A crescent Enceladus and its spectacular water ice plumes
Photojournal: PIA12762
Published: April 18, 2011

A crescent Enceladus, imaged from the night side, shows off its spectacular water ice plumes emanating from the south polar region of this moon of Saturn.

This image was captured at a phase, or Sun-Enceladus-spacecraft, angle of 157 degrees so that sunlight would reveal the backlit plumes. Terrain near the south pole is now dark as spring has come to the northern hemisphere of the moon. See Bursting at the Seams and New to Old on Enceladus for earlier, closer views.

Lit terrain seen here is on trailing hemisphere of Enceladus (504 kilometers, or 313 miles across). North is up.

The image was taken in visible light with the Cassini spacecraft narrow-angle camera on Jan. 30, 2011. The view was obtained at a distance of approximately 228,000 kilometers (142,000 miles) from Enceladus. Image scale is 1 kilometer (0.6 miles) per pixel.

The Cassini-Huygens mission is a cooperative project of NASA, the European Space Agency and the Italian Space Agency. The Jet Propulsion Laboratory, a division of the California Institute of Technology in Pasadena, manages the mission for NASA's Science Mission Directorate in Washington. The Cassini orbiter and its two onboard cameras were designed, developed and assembled at JPL. The imaging team is based at the Space Science Institute, Boulder, Colo.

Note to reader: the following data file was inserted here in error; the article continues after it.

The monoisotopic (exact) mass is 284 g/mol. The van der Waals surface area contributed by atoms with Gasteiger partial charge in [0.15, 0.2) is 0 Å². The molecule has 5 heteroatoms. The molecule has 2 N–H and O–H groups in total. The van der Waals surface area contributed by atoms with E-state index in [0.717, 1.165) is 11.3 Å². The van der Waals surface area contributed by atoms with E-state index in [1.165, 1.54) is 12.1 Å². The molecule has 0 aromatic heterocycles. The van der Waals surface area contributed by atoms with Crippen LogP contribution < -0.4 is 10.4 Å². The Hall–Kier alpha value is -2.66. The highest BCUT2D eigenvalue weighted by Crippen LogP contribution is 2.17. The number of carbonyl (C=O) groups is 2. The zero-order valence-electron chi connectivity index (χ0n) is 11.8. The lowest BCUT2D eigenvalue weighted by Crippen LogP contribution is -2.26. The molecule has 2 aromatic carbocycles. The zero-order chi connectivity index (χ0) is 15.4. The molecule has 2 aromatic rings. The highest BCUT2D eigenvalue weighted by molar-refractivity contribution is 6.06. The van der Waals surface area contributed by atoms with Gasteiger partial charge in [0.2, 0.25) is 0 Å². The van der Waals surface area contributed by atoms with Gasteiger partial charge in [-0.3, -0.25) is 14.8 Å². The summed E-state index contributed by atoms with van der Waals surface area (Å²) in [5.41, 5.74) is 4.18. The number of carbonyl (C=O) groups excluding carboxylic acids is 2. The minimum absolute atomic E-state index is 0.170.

For more information about the Cassini-Huygens mission visit http://saturn.jpl.nasa.gov or http://www.nasa.gov/cassini . The Cassini imaging team homepage is at http://ciclops.org .

Credit: NASA/JPL/Space Science Institute


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